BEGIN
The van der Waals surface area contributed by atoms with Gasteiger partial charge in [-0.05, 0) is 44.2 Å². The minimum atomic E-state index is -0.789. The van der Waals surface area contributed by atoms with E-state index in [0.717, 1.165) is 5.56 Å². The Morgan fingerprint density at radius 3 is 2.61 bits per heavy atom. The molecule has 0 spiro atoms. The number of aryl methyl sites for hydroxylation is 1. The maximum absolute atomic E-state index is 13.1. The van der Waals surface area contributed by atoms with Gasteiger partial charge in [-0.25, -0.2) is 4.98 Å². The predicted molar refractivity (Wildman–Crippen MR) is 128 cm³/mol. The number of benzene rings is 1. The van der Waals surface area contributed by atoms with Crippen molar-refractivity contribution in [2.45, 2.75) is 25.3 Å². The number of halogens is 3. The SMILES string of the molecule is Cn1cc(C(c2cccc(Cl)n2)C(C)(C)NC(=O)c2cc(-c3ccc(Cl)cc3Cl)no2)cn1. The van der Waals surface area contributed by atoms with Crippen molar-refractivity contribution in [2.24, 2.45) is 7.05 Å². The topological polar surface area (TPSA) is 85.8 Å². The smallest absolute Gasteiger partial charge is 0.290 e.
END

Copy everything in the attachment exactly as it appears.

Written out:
The van der Waals surface area contributed by atoms with Gasteiger partial charge in [-0.05, 0) is 44.2 Å². The minimum atomic E-state index is -0.789. The van der Waals surface area contributed by atoms with E-state index in [0.717, 1.165) is 5.56 Å². The Morgan fingerprint density at radius 3 is 2.61 bits per heavy atom. The molecule has 0 spiro atoms. The number of aryl methyl sites for hydroxylation is 1. The maximum absolute atomic E-state index is 13.1. The van der Waals surface area contributed by atoms with Gasteiger partial charge in [-0.25, -0.2) is 4.98 Å². The predicted molar refractivity (Wildman–Crippen MR) is 128 cm³/mol. The number of benzene rings is 1. The van der Waals surface area contributed by atoms with Crippen molar-refractivity contribution in [2.45, 2.75) is 25.3 Å². The number of halogens is 3. The SMILES string of the molecule is Cn1cc(C(c2cccc(Cl)n2)C(C)(C)NC(=O)c2cc(-c3ccc(Cl)cc3Cl)no2)cn1. The van der Waals surface area contributed by atoms with Crippen molar-refractivity contribution in [2.24, 2.45) is 7.05 Å². The topological polar surface area (TPSA) is 85.8 Å². The smallest absolute Gasteiger partial charge is 0.290 e.